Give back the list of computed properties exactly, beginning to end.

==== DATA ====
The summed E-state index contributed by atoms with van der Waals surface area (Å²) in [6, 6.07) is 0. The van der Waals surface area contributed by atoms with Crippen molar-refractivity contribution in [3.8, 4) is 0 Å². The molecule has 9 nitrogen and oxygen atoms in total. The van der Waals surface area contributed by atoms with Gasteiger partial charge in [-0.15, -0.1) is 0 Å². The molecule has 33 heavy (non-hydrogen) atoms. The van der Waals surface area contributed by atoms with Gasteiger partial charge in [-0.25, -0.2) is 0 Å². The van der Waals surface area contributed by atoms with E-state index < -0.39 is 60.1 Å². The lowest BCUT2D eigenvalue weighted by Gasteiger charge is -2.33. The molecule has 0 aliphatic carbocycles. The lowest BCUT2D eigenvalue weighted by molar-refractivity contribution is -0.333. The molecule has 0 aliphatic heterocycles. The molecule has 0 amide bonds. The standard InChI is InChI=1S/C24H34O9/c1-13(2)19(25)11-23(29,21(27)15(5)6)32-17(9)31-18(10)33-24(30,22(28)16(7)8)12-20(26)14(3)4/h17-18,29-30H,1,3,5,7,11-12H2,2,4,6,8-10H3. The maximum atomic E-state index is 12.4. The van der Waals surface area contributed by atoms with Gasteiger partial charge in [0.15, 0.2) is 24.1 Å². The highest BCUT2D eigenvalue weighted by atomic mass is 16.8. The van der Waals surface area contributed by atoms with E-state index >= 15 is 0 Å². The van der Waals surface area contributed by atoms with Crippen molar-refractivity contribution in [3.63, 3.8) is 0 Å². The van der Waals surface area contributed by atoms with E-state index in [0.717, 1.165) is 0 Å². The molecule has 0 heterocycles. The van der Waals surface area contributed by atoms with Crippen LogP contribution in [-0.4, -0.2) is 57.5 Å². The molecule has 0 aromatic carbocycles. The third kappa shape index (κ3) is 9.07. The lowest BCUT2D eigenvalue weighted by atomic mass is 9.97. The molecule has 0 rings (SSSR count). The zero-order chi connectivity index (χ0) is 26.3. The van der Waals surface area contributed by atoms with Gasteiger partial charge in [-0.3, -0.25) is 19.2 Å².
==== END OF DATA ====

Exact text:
The summed E-state index contributed by atoms with van der Waals surface area (Å²) in [6, 6.07) is 0. The van der Waals surface area contributed by atoms with Crippen molar-refractivity contribution in [3.8, 4) is 0 Å². The molecule has 9 nitrogen and oxygen atoms in total. The van der Waals surface area contributed by atoms with Gasteiger partial charge in [-0.15, -0.1) is 0 Å². The molecule has 33 heavy (non-hydrogen) atoms. The van der Waals surface area contributed by atoms with Gasteiger partial charge in [-0.25, -0.2) is 0 Å². The van der Waals surface area contributed by atoms with E-state index < -0.39 is 60.1 Å². The lowest BCUT2D eigenvalue weighted by Gasteiger charge is -2.33. The molecule has 0 aliphatic carbocycles. The lowest BCUT2D eigenvalue weighted by molar-refractivity contribution is -0.333. The molecule has 0 aliphatic heterocycles. The molecule has 0 amide bonds. The standard InChI is InChI=1S/C24H34O9/c1-13(2)19(25)11-23(29,21(27)15(5)6)32-17(9)31-18(10)33-24(30,22(28)16(7)8)12-20(26)14(3)4/h17-18,29-30H,1,3,5,7,11-12H2,2,4,6,8-10H3. The maximum atomic E-state index is 12.4. The van der Waals surface area contributed by atoms with Gasteiger partial charge in [0.15, 0.2) is 24.1 Å². The highest BCUT2D eigenvalue weighted by atomic mass is 16.8. The van der Waals surface area contributed by atoms with E-state index >= 15 is 0 Å². The van der Waals surface area contributed by atoms with Crippen molar-refractivity contribution in [3.63, 3.8) is 0 Å². The van der Waals surface area contributed by atoms with E-state index in [0.717, 1.165) is 0 Å². The molecule has 0 heterocycles. The van der Waals surface area contributed by atoms with Crippen LogP contribution in [-0.4, -0.2) is 57.5 Å². The molecule has 0 aromatic carbocycles. The third kappa shape index (κ3) is 9.07. The lowest BCUT2D eigenvalue weighted by atomic mass is 9.97. The molecule has 0 rings (SSSR count). The zero-order chi connectivity index (χ0) is 26.3. The van der Waals surface area contributed by atoms with Gasteiger partial charge in [-0.3, -0.25) is 19.2 Å².